From history class and Steinbeck's Grapes of Wrath, I've read about dust storms such as the Dust Bowl of the 1930's that plagued the US during the time of the Great Depression. I've also learned about dust storms in an Air Quality Management course I took in graduate school a couple of years ago. It's a legitimate source of pollution.
In the sandy dunes of the Middle East, a dust storm shouldn't be too surprising. With no cover to ground the topsoil or sand, strong gusts of wind can pick up loose particles and greatly reduce visibility. The problem, though, isn't necessarily the inability to see past two miles ahead of you.
Rather, small particulate matter such as sand can lodge into your lungs and make breathing difficult for those with forms of asthma. This fine matter triggers an automatic "fight or flight" response from your Central Nervous System, quickening your heartbeat and spiking blood pressure as well. If the particulates lodge deep into your lungs, inflammation will kick in 24 hours after exposure, stiffening blood vessels, leaving them impaired for several days. For someone with underlying hypertension or coronary disease, effects of exposure may trigger a heart attack and contribute to heart disease and stroke. (I'm including a powerpoint presentation I actually had to give on fine particle pollution topic, based on a Time article last spring).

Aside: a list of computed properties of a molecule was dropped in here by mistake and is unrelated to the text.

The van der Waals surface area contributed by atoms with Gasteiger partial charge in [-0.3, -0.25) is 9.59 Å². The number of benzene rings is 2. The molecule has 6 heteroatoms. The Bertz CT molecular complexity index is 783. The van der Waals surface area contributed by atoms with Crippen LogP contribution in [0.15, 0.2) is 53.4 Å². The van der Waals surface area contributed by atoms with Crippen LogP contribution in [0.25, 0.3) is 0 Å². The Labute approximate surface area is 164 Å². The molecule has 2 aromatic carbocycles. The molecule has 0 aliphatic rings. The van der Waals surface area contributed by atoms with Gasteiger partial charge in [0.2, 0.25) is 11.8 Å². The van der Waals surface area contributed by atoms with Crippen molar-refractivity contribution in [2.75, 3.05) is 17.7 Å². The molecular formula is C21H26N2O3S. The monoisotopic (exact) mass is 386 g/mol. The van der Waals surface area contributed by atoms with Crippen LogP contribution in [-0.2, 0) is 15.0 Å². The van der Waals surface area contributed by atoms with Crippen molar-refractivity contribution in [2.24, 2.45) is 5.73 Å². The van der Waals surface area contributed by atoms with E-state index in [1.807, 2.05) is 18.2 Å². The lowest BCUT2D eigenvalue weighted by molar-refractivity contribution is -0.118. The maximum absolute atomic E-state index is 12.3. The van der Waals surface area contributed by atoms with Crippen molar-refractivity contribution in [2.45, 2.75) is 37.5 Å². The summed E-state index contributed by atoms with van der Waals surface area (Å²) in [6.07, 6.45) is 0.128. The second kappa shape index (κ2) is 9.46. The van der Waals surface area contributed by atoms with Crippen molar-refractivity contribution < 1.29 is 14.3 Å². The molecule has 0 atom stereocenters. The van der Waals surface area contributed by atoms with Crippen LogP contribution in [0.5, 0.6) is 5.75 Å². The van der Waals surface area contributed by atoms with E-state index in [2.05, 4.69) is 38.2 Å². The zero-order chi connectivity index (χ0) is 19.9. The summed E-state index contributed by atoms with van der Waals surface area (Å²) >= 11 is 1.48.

But not to worry! Short-term exposure should not leave long-term effects, and the best suggestion would be to cut any strenuous outdoor physical activity for the day and to remain indoors as much as possible, especially pregnant woman or those with the aforementioned lung/heart problems. Israel's Environmental Protection Ministry is also advising schools to keep children indoors for the remainder of the day.
The sand storm is expected to pass by tomorrow morning and will hopefully clear the air by Sunday night, erev Rosh Hashana, when I'll be heading to Jerusalem. But, more on that later. For now, I will be staying inside for Ulpan and keeping my lungs clean :)